Maybe Yes, Maybe No: A Guide for Young Skeptics

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Prometheus Books - Juvenile Nonfiction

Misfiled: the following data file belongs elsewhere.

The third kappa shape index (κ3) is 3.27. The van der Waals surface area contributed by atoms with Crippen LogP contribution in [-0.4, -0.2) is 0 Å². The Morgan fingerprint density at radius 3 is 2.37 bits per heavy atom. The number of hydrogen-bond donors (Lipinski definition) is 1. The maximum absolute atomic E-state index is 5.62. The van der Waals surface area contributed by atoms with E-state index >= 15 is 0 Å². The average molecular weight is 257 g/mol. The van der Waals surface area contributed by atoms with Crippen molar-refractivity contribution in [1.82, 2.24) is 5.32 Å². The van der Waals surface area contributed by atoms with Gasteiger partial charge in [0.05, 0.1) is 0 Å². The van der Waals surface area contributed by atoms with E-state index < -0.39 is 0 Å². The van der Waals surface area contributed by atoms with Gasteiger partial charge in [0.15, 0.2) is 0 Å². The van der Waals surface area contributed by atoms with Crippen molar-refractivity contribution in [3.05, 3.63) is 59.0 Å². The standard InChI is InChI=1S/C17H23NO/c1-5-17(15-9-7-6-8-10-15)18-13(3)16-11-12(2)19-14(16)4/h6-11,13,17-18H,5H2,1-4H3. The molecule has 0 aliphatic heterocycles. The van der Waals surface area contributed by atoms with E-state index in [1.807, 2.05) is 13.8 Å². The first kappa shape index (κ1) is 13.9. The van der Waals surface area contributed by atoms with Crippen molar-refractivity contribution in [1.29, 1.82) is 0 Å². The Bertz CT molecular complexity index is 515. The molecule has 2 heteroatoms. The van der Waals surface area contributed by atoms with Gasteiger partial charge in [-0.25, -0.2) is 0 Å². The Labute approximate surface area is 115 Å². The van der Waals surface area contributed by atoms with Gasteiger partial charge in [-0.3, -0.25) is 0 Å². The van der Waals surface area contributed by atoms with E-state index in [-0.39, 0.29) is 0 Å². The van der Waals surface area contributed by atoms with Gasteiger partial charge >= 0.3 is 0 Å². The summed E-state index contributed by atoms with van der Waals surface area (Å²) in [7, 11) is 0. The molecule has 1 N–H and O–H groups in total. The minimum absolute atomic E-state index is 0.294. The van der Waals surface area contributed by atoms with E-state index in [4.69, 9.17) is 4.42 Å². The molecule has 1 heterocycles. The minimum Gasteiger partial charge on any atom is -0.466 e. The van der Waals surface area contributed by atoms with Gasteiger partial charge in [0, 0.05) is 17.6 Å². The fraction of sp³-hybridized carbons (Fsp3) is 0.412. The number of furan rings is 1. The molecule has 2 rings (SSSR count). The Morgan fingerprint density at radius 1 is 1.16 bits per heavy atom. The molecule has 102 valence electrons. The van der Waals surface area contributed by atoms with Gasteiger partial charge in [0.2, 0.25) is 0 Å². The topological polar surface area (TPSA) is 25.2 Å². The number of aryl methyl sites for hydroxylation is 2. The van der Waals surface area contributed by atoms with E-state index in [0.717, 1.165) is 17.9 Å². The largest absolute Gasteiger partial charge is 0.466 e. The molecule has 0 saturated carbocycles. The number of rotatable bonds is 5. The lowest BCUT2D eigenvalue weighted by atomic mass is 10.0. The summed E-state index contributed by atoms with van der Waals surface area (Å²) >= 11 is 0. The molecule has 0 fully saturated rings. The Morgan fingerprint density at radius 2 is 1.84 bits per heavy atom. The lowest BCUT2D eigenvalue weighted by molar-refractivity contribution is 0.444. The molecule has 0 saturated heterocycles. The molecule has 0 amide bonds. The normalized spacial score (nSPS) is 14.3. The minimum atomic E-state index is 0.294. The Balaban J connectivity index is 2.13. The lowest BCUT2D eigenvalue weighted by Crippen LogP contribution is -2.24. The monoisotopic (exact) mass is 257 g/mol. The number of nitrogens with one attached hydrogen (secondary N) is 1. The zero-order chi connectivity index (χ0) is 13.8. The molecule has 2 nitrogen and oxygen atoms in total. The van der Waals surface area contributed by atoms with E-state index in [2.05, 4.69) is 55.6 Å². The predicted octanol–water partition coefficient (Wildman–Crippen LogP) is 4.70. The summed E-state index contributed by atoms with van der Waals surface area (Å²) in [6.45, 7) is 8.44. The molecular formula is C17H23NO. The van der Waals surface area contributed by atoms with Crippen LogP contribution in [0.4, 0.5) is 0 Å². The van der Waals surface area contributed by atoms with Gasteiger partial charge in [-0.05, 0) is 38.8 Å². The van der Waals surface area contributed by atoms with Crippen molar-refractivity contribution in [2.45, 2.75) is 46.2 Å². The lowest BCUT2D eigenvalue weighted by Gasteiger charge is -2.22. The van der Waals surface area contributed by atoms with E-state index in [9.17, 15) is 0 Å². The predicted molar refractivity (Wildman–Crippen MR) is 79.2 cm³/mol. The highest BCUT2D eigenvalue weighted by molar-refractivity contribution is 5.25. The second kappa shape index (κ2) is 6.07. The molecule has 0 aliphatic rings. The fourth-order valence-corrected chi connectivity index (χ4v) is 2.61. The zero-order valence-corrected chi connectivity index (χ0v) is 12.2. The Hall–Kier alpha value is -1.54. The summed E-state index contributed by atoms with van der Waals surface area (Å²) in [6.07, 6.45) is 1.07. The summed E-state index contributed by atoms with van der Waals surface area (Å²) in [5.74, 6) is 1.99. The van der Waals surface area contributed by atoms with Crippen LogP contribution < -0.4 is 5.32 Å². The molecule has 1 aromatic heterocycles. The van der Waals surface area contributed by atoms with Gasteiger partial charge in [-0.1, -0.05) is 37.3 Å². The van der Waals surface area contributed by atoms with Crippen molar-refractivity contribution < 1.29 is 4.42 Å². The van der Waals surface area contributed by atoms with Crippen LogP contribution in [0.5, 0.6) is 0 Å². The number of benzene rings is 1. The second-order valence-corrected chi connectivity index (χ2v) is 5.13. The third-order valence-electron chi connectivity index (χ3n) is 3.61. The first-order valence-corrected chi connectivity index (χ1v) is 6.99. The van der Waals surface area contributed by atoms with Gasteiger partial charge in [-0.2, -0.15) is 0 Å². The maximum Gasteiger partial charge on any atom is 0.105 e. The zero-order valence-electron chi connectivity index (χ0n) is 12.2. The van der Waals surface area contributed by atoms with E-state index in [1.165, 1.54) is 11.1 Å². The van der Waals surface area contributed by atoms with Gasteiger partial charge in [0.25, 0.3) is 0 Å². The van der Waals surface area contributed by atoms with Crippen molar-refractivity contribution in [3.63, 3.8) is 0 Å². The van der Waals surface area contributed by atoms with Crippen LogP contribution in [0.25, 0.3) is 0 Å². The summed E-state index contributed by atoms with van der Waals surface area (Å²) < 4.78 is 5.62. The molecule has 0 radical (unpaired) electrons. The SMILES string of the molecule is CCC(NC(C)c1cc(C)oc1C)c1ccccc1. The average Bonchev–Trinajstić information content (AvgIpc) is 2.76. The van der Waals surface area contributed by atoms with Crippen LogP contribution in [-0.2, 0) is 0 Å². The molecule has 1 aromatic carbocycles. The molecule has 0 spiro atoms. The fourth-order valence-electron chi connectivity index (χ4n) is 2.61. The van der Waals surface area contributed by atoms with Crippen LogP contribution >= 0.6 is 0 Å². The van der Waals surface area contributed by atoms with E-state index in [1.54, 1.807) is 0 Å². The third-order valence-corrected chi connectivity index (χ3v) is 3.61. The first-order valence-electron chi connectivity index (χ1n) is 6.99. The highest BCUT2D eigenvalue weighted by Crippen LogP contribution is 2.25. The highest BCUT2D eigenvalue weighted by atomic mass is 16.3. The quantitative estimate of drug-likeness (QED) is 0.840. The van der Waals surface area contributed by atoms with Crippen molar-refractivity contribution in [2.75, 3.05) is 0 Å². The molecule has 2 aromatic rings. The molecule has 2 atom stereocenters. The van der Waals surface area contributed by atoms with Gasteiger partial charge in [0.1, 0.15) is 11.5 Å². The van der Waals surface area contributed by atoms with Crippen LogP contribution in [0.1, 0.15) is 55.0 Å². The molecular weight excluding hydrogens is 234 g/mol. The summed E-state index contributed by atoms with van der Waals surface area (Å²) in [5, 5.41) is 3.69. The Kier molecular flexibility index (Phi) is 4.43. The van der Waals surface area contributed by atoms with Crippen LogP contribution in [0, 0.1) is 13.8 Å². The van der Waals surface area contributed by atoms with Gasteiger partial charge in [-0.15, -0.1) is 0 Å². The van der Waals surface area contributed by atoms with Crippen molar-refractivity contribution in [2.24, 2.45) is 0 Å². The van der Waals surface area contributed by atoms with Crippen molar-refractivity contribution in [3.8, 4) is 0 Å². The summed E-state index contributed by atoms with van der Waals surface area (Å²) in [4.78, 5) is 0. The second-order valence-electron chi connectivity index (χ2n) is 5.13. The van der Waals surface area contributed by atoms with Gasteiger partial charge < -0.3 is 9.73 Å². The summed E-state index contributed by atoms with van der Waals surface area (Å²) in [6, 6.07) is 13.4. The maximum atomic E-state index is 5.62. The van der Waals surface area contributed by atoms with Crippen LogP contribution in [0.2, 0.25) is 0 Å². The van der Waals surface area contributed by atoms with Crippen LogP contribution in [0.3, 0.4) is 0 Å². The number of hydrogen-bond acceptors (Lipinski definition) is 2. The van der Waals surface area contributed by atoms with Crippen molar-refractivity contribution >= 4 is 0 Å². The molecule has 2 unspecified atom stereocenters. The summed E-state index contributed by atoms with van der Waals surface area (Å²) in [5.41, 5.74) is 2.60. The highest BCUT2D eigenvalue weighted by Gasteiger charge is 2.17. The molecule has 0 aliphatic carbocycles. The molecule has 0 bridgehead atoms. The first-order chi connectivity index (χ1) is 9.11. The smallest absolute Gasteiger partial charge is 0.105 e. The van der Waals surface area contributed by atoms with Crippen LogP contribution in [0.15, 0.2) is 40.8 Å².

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In today's media-flooded world, there is no way to control all of the information, claims, and enticements that reach young people. The best thing to do is arm them with the sword of critical thinking.Maybe Yes, Maybe No is a charming introduction to self-confidence and self-reliance. The book's ten-year-old heroine, Andrea, is always asking questions because she knows you should prove the truth of a strange story before you believe it.Check it out. Repeat the experiment. Try to prove it wrong. It has to make sense. writes Barker, as he assures young readers that they are fully capable of figuring out what to believe, and of knowing when there just isn't enough information to decide. You can do it your own way. If you are a good skeptic you will know how to think for yourself.True, after reading this book, your child may be a little harder for you to deal with, may be a little less malleable. But your child will also be a little more of a free-thinker, a little more inclined to question, and, in our society, maybe a little safer. -Mphasis, newsletter of Greater New York MensaThis book is not a lengthy, in-depth treatise on critical thinking; rather, it is a short story, aimed at children, portraying two very important messages: don't believe everything you hear; and, you have what it takes to find the truth all by yourself. -Humanist in CanadaIsn't it time children were taught not only to answer questions but to ask them as well? -Library Talk. . . a charming introduction to self-confident self reliance. -The Children's BookwatchAs a science teacher, I am impressed with this book. The young scientist featured in the story is a female named Andrea. There can be little doubt that female students of science need more encouragement through role models. -Lois Hollett, for Discover

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